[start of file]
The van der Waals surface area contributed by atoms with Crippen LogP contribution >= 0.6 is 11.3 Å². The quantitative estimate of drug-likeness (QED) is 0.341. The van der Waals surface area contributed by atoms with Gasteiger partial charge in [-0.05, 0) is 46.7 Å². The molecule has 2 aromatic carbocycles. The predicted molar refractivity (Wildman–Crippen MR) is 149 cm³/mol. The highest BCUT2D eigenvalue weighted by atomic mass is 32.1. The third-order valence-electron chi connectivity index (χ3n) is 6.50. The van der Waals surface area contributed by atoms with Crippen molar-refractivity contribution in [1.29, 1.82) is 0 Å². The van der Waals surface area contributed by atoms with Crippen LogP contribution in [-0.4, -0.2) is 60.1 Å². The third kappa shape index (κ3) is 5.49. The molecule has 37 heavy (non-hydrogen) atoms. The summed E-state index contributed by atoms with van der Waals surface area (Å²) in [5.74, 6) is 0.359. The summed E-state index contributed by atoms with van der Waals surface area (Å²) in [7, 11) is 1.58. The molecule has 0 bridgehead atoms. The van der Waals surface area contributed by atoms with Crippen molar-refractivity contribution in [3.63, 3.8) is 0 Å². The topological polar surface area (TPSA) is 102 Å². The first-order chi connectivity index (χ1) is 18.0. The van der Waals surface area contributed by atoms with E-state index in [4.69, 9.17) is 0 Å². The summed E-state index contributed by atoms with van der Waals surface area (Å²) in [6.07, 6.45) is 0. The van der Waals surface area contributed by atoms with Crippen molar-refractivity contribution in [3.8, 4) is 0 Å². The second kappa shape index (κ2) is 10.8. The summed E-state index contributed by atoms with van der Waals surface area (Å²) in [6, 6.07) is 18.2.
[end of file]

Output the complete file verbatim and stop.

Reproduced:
The van der Waals surface area contributed by atoms with Crippen LogP contribution >= 0.6 is 11.3 Å². The quantitative estimate of drug-likeness (QED) is 0.341. The van der Waals surface area contributed by atoms with Gasteiger partial charge in [-0.05, 0) is 46.7 Å². The molecule has 2 aromatic carbocycles. The predicted molar refractivity (Wildman–Crippen MR) is 149 cm³/mol. The highest BCUT2D eigenvalue weighted by atomic mass is 32.1. The third-order valence-electron chi connectivity index (χ3n) is 6.50. The van der Waals surface area contributed by atoms with Crippen molar-refractivity contribution in [1.29, 1.82) is 0 Å². The van der Waals surface area contributed by atoms with Crippen LogP contribution in [-0.4, -0.2) is 60.1 Å². The third kappa shape index (κ3) is 5.49. The molecule has 37 heavy (non-hydrogen) atoms. The summed E-state index contributed by atoms with van der Waals surface area (Å²) in [5.74, 6) is 0.359. The summed E-state index contributed by atoms with van der Waals surface area (Å²) in [7, 11) is 1.58. The molecule has 0 bridgehead atoms. The van der Waals surface area contributed by atoms with Crippen molar-refractivity contribution in [3.63, 3.8) is 0 Å². The topological polar surface area (TPSA) is 102 Å². The first-order chi connectivity index (χ1) is 18.0. The van der Waals surface area contributed by atoms with E-state index in [4.69, 9.17) is 0 Å². The summed E-state index contributed by atoms with van der Waals surface area (Å²) in [6.07, 6.45) is 0. The van der Waals surface area contributed by atoms with Crippen molar-refractivity contribution in [3.8, 4) is 0 Å². The second kappa shape index (κ2) is 10.8. The summed E-state index contributed by atoms with van der Waals surface area (Å²) in [6, 6.07) is 18.2.